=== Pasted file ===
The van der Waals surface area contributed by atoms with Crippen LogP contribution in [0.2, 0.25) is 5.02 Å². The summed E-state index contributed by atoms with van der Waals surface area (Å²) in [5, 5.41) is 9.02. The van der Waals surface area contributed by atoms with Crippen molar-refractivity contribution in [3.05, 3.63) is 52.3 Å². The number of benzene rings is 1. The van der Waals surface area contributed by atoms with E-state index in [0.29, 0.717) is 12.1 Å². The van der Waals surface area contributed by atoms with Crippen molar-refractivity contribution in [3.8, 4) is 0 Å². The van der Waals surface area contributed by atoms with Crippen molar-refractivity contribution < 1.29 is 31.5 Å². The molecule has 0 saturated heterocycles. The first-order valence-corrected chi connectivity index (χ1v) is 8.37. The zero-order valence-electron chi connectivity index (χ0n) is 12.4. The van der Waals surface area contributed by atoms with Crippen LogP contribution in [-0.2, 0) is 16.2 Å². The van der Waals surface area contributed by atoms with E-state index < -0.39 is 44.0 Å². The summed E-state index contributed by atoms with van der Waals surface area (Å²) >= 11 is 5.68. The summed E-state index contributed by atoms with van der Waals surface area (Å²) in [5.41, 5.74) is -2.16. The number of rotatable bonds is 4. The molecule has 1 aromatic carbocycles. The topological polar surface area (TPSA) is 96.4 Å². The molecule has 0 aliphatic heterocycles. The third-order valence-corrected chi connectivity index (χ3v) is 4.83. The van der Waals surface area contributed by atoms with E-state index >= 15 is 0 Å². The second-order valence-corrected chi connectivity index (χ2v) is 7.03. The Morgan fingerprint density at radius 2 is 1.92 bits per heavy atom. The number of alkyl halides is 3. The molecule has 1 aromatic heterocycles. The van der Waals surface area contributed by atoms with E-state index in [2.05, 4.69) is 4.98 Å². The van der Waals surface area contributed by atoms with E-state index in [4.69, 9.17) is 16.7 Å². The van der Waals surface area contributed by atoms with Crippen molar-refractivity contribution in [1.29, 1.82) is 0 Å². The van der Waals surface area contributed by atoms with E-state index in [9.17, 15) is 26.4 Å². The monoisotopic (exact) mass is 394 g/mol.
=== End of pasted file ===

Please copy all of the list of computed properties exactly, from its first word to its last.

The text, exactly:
The van der Waals surface area contributed by atoms with Crippen LogP contribution in [0.2, 0.25) is 5.02 Å². The summed E-state index contributed by atoms with van der Waals surface area (Å²) in [5, 5.41) is 9.02. The van der Waals surface area contributed by atoms with Crippen molar-refractivity contribution in [3.05, 3.63) is 52.3 Å². The number of benzene rings is 1. The van der Waals surface area contributed by atoms with E-state index in [0.29, 0.717) is 12.1 Å². The van der Waals surface area contributed by atoms with Crippen molar-refractivity contribution in [3.8, 4) is 0 Å². The van der Waals surface area contributed by atoms with Crippen molar-refractivity contribution < 1.29 is 31.5 Å². The molecule has 0 saturated heterocycles. The first-order valence-corrected chi connectivity index (χ1v) is 8.37. The zero-order valence-electron chi connectivity index (χ0n) is 12.4. The van der Waals surface area contributed by atoms with Crippen LogP contribution in [-0.2, 0) is 16.2 Å². The van der Waals surface area contributed by atoms with E-state index < -0.39 is 44.0 Å². The summed E-state index contributed by atoms with van der Waals surface area (Å²) >= 11 is 5.68. The summed E-state index contributed by atoms with van der Waals surface area (Å²) in [5.41, 5.74) is -2.16. The number of rotatable bonds is 4. The molecule has 1 aromatic carbocycles. The topological polar surface area (TPSA) is 96.4 Å². The molecule has 0 aliphatic heterocycles. The third-order valence-corrected chi connectivity index (χ3v) is 4.83. The van der Waals surface area contributed by atoms with E-state index >= 15 is 0 Å². The second-order valence-corrected chi connectivity index (χ2v) is 7.03. The Morgan fingerprint density at radius 2 is 1.92 bits per heavy atom. The number of alkyl halides is 3. The molecule has 1 aromatic heterocycles. The van der Waals surface area contributed by atoms with E-state index in [2.05, 4.69) is 4.98 Å². The van der Waals surface area contributed by atoms with E-state index in [4.69, 9.17) is 16.7 Å². The van der Waals surface area contributed by atoms with Crippen molar-refractivity contribution in [1.29, 1.82) is 0 Å². The van der Waals surface area contributed by atoms with E-state index in [9.17, 15) is 26.4 Å². The monoisotopic (exact) mass is 394 g/mol.